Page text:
Sunday, May 24, 2009


Stories in Cedar

Totem pole types include story-telling legend poles, wedding poles, history poles, poles that ridicule bad debtors and those that honor the dead.
Meanings are elusive, for the ravens, wolf crests and bear symbols now stand apart from the ceremonies that breathed life into the carvings.
Mortuary poles honor the dead. Often cremation ashes are kept in a receptacle in the back. The single figure at the top represents the commemorated person's clan. Crest poles, usually part of a house, portray the ancestry of a particular family.


oral tradition

Here is why traditional stories passed down through families can be so compelling.

What is involved includes discipline, insistence on accuracy and confinement of the storytelling within a family group.

The Tlingit native people have numerous clans; within each clan a storyteller is entrusted with the responsibility of ensuring his or her own people's history. This responsibility is neither given nor received lightly. A storyteller must tell only the stories of his own clan, never that of a neighboring people. A new storyteller may not publicly repeat the stories until she has proven to the elder who is teaching her that she can repeat it word for word, with no changes nor elaboration.

The storyteller, young or old, sits close to his audience, seeing them and observing their reaction as he speaks.

Recently, I was privileged to hear the story from a Huna Tlingit (Xunaa Ka`awu) young man about how what we call the Grand Pacific Glacier in Alaska's Glacier National Park rapidly took over his ancestors' lands centuries ago, displacing his people to a new settlement. He spoke to his audience with the storytelling mantle that had been bestowed on him (his grandmother made him repeat the story accurately five times before her permission was granted), and exactly in the manner of respect that was prescribed.

Within my own family storytelling, we have never considered the importance of these protocols, so we expect individual memories to change aspects of what is remembered. We rely on the written word, so place less importance on oral memory or repetition. We suspect that one person's remembrance must always be different from another's. So we enjoy our family traditions and we believe our family stories to be important to us as a small group of related people, but we don't quite trust that the information is truly accurate. We want to see a diary of the period, or an official document, or another form of written history. And yet, these, too, can be distorted, as we know well by the common occurrence of immigrant names being changed by officials who could not understand foreign pronunciation or when a foreign sound could not be rendered adequately into English. We know that typographical errors are made; before our eyes and ears we hear the former vice president of the United States rewriting with his version of history the events of less than a single decade.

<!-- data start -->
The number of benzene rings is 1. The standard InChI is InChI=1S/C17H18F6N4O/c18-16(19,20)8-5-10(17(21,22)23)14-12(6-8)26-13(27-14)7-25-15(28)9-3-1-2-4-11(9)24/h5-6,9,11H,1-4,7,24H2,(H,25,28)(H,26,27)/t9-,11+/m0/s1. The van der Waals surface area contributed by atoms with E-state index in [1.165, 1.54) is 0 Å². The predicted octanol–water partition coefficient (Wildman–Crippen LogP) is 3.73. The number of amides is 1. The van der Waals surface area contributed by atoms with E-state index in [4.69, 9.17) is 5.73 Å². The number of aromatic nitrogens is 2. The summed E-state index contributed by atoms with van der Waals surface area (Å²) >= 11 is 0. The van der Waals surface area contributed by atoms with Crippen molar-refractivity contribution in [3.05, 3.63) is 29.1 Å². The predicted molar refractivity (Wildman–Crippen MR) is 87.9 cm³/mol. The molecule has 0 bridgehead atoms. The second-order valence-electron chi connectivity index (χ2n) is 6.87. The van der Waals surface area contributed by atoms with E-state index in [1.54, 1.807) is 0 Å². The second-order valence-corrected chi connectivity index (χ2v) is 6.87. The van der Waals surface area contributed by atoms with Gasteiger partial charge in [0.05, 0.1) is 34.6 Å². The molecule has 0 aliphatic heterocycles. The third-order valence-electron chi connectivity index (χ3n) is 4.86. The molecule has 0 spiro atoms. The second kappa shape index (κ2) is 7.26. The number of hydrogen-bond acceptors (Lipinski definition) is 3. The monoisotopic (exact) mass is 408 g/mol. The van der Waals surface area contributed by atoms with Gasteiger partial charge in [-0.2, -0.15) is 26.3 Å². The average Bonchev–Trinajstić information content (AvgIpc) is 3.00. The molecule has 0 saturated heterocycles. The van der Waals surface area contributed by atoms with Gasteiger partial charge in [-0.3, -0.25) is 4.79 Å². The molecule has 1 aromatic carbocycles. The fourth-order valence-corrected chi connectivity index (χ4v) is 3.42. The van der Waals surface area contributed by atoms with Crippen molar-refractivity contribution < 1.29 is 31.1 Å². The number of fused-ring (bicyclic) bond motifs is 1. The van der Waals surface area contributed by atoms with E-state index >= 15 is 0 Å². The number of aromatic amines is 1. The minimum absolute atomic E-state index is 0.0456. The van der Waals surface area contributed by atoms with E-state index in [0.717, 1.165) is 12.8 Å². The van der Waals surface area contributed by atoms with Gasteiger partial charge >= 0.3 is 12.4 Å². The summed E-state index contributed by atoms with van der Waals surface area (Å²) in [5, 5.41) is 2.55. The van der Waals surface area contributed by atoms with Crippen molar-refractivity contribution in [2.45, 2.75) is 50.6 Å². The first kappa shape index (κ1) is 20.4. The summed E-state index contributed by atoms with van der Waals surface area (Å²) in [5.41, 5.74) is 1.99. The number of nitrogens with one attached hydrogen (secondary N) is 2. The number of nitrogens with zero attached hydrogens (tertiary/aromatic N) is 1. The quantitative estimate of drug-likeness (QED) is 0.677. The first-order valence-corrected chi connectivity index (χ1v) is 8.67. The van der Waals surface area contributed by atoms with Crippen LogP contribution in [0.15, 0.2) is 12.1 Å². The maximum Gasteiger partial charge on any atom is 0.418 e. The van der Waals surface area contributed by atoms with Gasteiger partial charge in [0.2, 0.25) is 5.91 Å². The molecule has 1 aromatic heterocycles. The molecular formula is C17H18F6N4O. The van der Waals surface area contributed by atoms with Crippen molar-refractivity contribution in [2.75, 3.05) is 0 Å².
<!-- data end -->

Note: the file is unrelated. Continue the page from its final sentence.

With the trust that stories are communicated accurately from grandparent to grandchild, then a people, a family, can ensure that what is passed down from generation to generation, from century to century, remains true to the memory of the events.

photographs: woods





The best advice my older sister gave me as a young mother was:

the minute that you get used to your children doing something a certain way,
they will change

Remembering this held me in good stead as my two grew and changed and daily discovered new activities, new ways of thinking, new aspects to the world around them. I could never become complacent with who they were and what they could do. I was also taught by my children to adapt and to look for changes and to appreciate and embrace for myself what was new and what might be unfamiliar.

I was reminded of this the other day when my grandson, now 5 1/2 (and currently he always adds the additional 1/2 when asked his age) seemingly changed before my eyes. It had only been a week, possibly two, since I had seen him last and all of a sudden he had grown from a toddler to a little young man. His manner was different, he moved differently, he had more patience, he took care of his little sister differently, his concentration, which was always great, now seemed to become even more focused. I kept seeing in his face the changes that had taken place, seemingly so quickly, and which now anticipates the older young man who is yet to develop.

day of birth september 2003

photographs: water




© penny corbett may 2009